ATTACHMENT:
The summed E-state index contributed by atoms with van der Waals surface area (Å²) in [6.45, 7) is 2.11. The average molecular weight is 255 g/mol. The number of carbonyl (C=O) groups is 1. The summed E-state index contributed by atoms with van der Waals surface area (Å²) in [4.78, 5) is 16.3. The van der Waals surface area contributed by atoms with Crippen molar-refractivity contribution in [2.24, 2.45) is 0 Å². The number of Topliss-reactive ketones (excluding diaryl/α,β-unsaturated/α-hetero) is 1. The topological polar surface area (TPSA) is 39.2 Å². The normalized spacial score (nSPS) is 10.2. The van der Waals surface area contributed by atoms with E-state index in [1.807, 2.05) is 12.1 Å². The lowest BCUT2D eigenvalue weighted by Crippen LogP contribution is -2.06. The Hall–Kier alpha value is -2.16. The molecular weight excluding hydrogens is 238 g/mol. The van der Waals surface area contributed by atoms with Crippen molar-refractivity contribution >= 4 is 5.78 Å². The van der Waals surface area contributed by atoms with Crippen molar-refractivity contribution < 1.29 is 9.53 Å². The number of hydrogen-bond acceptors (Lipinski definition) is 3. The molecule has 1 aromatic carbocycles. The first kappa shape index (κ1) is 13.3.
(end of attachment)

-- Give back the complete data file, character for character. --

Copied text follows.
The summed E-state index contributed by atoms with van der Waals surface area (Å²) in [6.45, 7) is 2.11. The average molecular weight is 255 g/mol. The number of carbonyl (C=O) groups is 1. The summed E-state index contributed by atoms with van der Waals surface area (Å²) in [4.78, 5) is 16.3. The van der Waals surface area contributed by atoms with Crippen molar-refractivity contribution in [2.24, 2.45) is 0 Å². The number of Topliss-reactive ketones (excluding diaryl/α,β-unsaturated/α-hetero) is 1. The topological polar surface area (TPSA) is 39.2 Å². The normalized spacial score (nSPS) is 10.2. The van der Waals surface area contributed by atoms with E-state index in [1.807, 2.05) is 12.1 Å². The lowest BCUT2D eigenvalue weighted by Crippen LogP contribution is -2.06. The Hall–Kier alpha value is -2.16. The molecular weight excluding hydrogens is 238 g/mol. The van der Waals surface area contributed by atoms with Crippen molar-refractivity contribution >= 4 is 5.78 Å². The van der Waals surface area contributed by atoms with Crippen molar-refractivity contribution < 1.29 is 9.53 Å². The number of hydrogen-bond acceptors (Lipinski definition) is 3. The molecule has 1 aromatic carbocycles. The first kappa shape index (κ1) is 13.3.